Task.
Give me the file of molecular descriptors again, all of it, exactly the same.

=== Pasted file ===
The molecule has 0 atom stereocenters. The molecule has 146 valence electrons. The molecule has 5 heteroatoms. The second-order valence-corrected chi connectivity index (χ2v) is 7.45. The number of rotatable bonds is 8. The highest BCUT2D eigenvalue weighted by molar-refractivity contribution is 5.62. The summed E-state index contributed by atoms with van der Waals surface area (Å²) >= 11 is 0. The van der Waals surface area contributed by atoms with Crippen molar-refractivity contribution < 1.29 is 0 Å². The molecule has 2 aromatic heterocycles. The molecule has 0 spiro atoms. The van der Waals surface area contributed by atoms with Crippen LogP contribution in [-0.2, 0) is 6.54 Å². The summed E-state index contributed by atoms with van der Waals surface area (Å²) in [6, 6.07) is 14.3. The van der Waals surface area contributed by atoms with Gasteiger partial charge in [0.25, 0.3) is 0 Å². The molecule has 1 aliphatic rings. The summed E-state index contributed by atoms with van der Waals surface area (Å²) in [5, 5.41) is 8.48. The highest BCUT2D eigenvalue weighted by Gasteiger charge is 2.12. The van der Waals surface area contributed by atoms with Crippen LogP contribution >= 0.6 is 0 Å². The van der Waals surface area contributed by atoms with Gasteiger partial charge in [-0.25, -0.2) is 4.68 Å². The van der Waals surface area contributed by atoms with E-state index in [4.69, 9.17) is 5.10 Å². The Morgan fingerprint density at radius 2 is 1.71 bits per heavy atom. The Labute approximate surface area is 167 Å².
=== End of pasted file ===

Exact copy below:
The molecule has 0 atom stereocenters. The molecule has 146 valence electrons. The molecule has 5 heteroatoms. The second-order valence-corrected chi connectivity index (χ2v) is 7.45. The number of rotatable bonds is 8. The highest BCUT2D eigenvalue weighted by molar-refractivity contribution is 5.62. The summed E-state index contributed by atoms with van der Waals surface area (Å²) >= 11 is 0. The van der Waals surface area contributed by atoms with Crippen molar-refractivity contribution < 1.29 is 0 Å². The molecule has 2 aromatic heterocycles. The molecule has 0 spiro atoms. The van der Waals surface area contributed by atoms with Crippen LogP contribution in [-0.2, 0) is 6.54 Å². The summed E-state index contributed by atoms with van der Waals surface area (Å²) in [6, 6.07) is 14.3. The van der Waals surface area contributed by atoms with Gasteiger partial charge in [0.25, 0.3) is 0 Å². The molecule has 1 aliphatic rings. The summed E-state index contributed by atoms with van der Waals surface area (Å²) in [5, 5.41) is 8.48. The highest BCUT2D eigenvalue weighted by Gasteiger charge is 2.12. The van der Waals surface area contributed by atoms with Crippen LogP contribution >= 0.6 is 0 Å². The van der Waals surface area contributed by atoms with Gasteiger partial charge in [-0.25, -0.2) is 4.68 Å². The van der Waals surface area contributed by atoms with E-state index in [4.69, 9.17) is 5.10 Å². The Morgan fingerprint density at radius 2 is 1.71 bits per heavy atom. The Labute approximate surface area is 167 Å².